Ian Knox: Filming Pat Martino's World
|1. Martino Reflects on Martino Unstrung||2. Filming Pat Martino's World|
|3. The Neuropsychology of Pat Martino||4. Review of Martino Unstrung|
When the rare combination of a serious film director, a neuropsychologist and a legendary jazz musician join together to make a movie about a catastrophic series of events in the musician's life, the result has the potential to be electrifying. That is how the film, Martino Unstrung engages the viewer.
The stories, personalities, and audio-visual images come at the viewer with the relentless rapidity of a Martino guitar run. The result is a driven, honest, and moving narrative that could only have been made by a director who loves jazz, humanity, and film-making with equal passion and dedication. Such is Ian Knox, the prime mover of what is perhaps the finest documentary about a jazz musician ever made.
Knox was in Philadelphia to offer a private screening of a preliminary cut of the film to Martino, his wife Ayako, and some close friends and associates. Far from the flamboyant, demanding individual, Knox is relaxed, warm, friendly, and open. All formality dropped away in his warm presence. That may be among the characteristics that gave him directorial rapport with Martino and the other personae who weave their way through this marvelous film. Here is what Knox had to say about himself, the film, and the experience of creating it.
All About Jazz What is your favorite movie of all time? Who are some of your favorite film directors and actors?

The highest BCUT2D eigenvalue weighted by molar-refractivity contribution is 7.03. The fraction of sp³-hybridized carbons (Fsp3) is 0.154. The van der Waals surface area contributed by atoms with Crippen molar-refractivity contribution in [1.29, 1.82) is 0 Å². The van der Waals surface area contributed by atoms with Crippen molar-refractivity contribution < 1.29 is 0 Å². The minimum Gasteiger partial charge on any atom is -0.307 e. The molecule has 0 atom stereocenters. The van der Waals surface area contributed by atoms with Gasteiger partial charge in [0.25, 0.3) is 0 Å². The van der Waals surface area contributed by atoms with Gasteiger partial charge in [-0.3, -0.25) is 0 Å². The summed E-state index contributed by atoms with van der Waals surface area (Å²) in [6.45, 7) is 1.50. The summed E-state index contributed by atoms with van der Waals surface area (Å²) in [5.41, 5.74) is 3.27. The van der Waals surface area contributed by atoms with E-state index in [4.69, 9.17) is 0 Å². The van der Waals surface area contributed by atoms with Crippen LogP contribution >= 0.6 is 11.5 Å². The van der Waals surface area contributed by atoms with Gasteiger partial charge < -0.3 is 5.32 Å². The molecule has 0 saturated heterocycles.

Ian Knox: That's tough. Knee-jerk response: Polanski's Chinatown. It encompasses everything that is exciting about cinema for me. My favorite film directors include Visconti, Fellini, Jancso, Kubrick, Polanski, Coppola, Wilder, the Coen brothers and Lynch. Among my favorite actors and roles are Jeff Bridges in The Big Lebowski (1998), Jack Nicholson in Chinatown (1974) and The Shining (1980), Gene Hackman in The Conversation (1974), and Lee Marvin in Point Blank (1967).
AAJ: You're a noted film director, and like Clint Eastwood and Martin Scorsese, you are also a jazz fan?
IK: I listen to all sorts of stuff. As an art student I played bassstill d0in a jazz quartet called Jobsworth. Wes Montgomery's "Four On Six," which Pat has made his own, was in our rep. We were pretty good, though hopelessly unfashionable, as everybody else was in punk bands. I love great guitar players. It's a complex, soulful instrument with incredible range. I love the clean, mercurial lines of Pat Martino and at the other end of the spectrum, Ali Farka Toure with his rough-hewn African blues. I don't really understand why, but they both move me deeply. I think Pat and Mr. Farka Toure would have hit it off.
AAJ: How did you become a film director?
IK: Serendipity and hard work. As an art student, I spent a lot of time in the photography department preparing silk-screens and found a clock-work Bolex camera in the cupboard. I was going out with a girl who was a drama student, so we just started shooting films over weekends with her friends. Also, I was seeing the best of world cinema on my doorstep at the Edinburgh Film Festival and had the chance to meet some great filmmakers. I was very inspired by the work of Hungarian director Miklos Jancso who made epic movies with ten shots. That took me to Budapest where he accepted me on attachment on his film Magyar Rapszodia (1979), which was a wonderful experience and sparked a life-long love affair with Hungarian Cinema. His son Nyika Jancso is the director of photography on Martino Unstrung. Returning from Hungary, I studied at the National Film School in the UK.
AAJ: How did you get the idea for the film?
IK: Whilst painting the house we had recently moved into in 2004, I read a newspaper review of Pat Martino's gig at Ronnie Scott's by John Fordham in The Guardian newspaper. I didn't know Pat's work, but this review said to get down there and hear one of the jazz guitar greats who, furthermore, had "forgotten more music than most musicians learn in a lifetime," alluding to Pat's experience of amnesia. I went along that night with my wife Sarah.